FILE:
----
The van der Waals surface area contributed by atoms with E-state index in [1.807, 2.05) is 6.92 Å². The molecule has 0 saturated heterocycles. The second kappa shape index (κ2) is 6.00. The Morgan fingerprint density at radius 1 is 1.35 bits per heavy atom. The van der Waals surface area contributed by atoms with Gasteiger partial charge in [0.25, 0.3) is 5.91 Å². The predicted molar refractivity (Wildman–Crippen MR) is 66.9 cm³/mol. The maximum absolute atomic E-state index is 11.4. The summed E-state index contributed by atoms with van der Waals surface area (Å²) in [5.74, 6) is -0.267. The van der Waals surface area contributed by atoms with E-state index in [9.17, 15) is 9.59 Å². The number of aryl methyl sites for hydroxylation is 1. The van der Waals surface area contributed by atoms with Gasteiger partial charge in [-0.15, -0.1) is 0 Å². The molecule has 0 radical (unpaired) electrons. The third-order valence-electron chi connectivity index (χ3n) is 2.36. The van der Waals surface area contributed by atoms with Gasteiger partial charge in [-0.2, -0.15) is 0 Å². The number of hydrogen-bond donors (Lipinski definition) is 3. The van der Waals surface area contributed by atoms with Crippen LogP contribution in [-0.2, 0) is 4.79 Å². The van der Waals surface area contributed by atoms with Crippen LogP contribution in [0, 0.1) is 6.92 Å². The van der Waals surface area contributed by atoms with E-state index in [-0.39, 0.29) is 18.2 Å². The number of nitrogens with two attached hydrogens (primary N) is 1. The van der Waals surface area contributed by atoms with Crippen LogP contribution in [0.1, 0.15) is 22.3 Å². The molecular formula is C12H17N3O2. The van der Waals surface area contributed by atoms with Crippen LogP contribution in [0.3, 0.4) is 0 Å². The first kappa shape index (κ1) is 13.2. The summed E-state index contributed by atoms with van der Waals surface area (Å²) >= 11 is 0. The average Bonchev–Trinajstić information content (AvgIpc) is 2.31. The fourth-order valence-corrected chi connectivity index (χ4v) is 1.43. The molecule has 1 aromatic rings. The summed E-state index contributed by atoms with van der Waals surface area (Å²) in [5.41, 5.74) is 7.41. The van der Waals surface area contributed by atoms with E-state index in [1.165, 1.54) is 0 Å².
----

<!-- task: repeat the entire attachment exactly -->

The van der Waals surface area contributed by atoms with E-state index in [1.807, 2.05) is 6.92 Å². The molecule has 0 saturated heterocycles. The second kappa shape index (κ2) is 6.00. The Morgan fingerprint density at radius 1 is 1.35 bits per heavy atom. The van der Waals surface area contributed by atoms with Gasteiger partial charge in [0.25, 0.3) is 5.91 Å². The predicted molar refractivity (Wildman–Crippen MR) is 66.9 cm³/mol. The maximum absolute atomic E-state index is 11.4. The summed E-state index contributed by atoms with van der Waals surface area (Å²) in [5.74, 6) is -0.267. The van der Waals surface area contributed by atoms with E-state index in [9.17, 15) is 9.59 Å². The number of aryl methyl sites for hydroxylation is 1. The van der Waals surface area contributed by atoms with Gasteiger partial charge in [-0.15, -0.1) is 0 Å². The molecule has 0 radical (unpaired) electrons. The third-order valence-electron chi connectivity index (χ3n) is 2.36. The van der Waals surface area contributed by atoms with Gasteiger partial charge in [-0.2, -0.15) is 0 Å². The number of hydrogen-bond donors (Lipinski definition) is 3. The van der Waals surface area contributed by atoms with Crippen LogP contribution in [-0.2, 0) is 4.79 Å². The van der Waals surface area contributed by atoms with Crippen LogP contribution in [0, 0.1) is 6.92 Å². The van der Waals surface area contributed by atoms with E-state index in [-0.39, 0.29) is 18.2 Å². The number of nitrogens with two attached hydrogens (primary N) is 1. The van der Waals surface area contributed by atoms with Crippen LogP contribution in [0.1, 0.15) is 22.3 Å². The molecular formula is C12H17N3O2. The van der Waals surface area contributed by atoms with Crippen LogP contribution in [0.3, 0.4) is 0 Å². The first kappa shape index (κ1) is 13.2. The summed E-state index contributed by atoms with van der Waals surface area (Å²) >= 11 is 0. The average Bonchev–Trinajstić information content (AvgIpc) is 2.31. The fourth-order valence-corrected chi connectivity index (χ4v) is 1.43. The molecule has 1 aromatic rings. The summed E-state index contributed by atoms with van der Waals surface area (Å²) in [5.41, 5.74) is 7.41. The van der Waals surface area contributed by atoms with E-state index in [1.165, 1.54) is 0 Å².